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pp. 533-536

Mr. Harris’s book is a book of the moment, and it has the kind of merits which a book of the moment ought to have. Written for the British reader, it will provide him in the space of an hour or two with the sediment of information which would be likely to remain in the mind of an average American after a dozen years of newspaper scanning. Very wisely, Mr. Harris has not...

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The Borderline of Prose

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pp. 537-543

In the days when prosperous middle-class chimney-pieces were decorated with overmantels and flanked by tall jars of pampas grass; when knowing amateurs began to talk of Outamaro and Toyakuni; in the days when Mrs. Pennell’s friends found source of laughter in feeding peacocks with spongecake soaked in absinthe; when Mr. George Moore was wearing a sugarloaf...

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James Joyce and His Critics: Some Classified Comments

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pp. 544-546

CAUTION: It is very difficult to know quite what to say about this new book by Mr. Joyce–Literary World [London].
DRAINS: Mr. Joyce is a clever novelist, but we feel he would be really at his best in a treatise on drains–Everyman [London].
CLEAN-MINDEDNESS: This pseudo-autobiography of Stephen Dedalus, a weakling and a dreamer, makes fascinating reading . . . No clean-minded...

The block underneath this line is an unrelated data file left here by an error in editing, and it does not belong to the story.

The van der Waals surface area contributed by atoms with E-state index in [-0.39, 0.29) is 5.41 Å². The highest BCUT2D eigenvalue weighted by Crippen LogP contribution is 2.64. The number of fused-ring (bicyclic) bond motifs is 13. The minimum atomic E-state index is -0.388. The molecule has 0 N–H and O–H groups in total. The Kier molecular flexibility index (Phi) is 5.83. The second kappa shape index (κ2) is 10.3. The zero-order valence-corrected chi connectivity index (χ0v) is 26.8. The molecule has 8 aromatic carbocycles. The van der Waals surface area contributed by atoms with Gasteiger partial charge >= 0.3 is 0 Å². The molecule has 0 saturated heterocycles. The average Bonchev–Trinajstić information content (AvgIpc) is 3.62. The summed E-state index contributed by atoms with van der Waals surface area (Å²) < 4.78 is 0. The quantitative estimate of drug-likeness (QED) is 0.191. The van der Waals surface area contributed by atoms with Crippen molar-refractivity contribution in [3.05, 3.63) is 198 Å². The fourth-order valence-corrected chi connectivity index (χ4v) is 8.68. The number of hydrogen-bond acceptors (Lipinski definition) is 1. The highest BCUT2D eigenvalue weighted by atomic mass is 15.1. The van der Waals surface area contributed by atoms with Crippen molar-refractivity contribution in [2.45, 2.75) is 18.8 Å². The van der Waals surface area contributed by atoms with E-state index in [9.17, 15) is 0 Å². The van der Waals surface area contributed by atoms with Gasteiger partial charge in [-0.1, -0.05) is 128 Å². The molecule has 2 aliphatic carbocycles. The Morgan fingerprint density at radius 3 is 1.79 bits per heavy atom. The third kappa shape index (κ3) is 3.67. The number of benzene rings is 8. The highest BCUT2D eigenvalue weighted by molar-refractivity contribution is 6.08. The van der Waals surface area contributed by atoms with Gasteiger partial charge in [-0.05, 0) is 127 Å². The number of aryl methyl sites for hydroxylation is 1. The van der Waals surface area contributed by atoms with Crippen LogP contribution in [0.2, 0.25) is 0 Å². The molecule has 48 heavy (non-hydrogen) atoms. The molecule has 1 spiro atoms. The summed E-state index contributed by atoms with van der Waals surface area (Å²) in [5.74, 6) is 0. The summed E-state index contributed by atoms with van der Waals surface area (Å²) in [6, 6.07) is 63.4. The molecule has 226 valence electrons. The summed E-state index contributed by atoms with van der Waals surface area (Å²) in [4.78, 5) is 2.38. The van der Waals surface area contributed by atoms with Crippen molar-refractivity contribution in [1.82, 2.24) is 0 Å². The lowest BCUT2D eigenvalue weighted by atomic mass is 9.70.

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To the Editor of The Nation

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pp. 547-548

Sir–I enclose herewith an extract from a letter lately received from a young officer which I hope may interest some of your readers. I may add that the officer in question entered the Army directly from a public school, and began his service in the trenches before he was nineteen. –Yours, etc.,
T. S. Eliot
18, Crawford Mansions, Crawford...

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The Letters of J. B. Yeats. A review of Passages from the Letters of John Butler Yeats. Selected by Ezra Pound

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pp. 549-553

If the usual person asks the usual question about the decay of letter-writing, he is met with the usual vague and unsatisfactory answer referring him to telephones, rapid transit, and the rush of modern life. The lack of leisure is deplored; lack of leisure being an excuse for laziness. What lack of leisure really means in modern life is that an able writer like D. H. Lawrence lacks...

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A review of Mens Creatrix: An Essay, by William Temple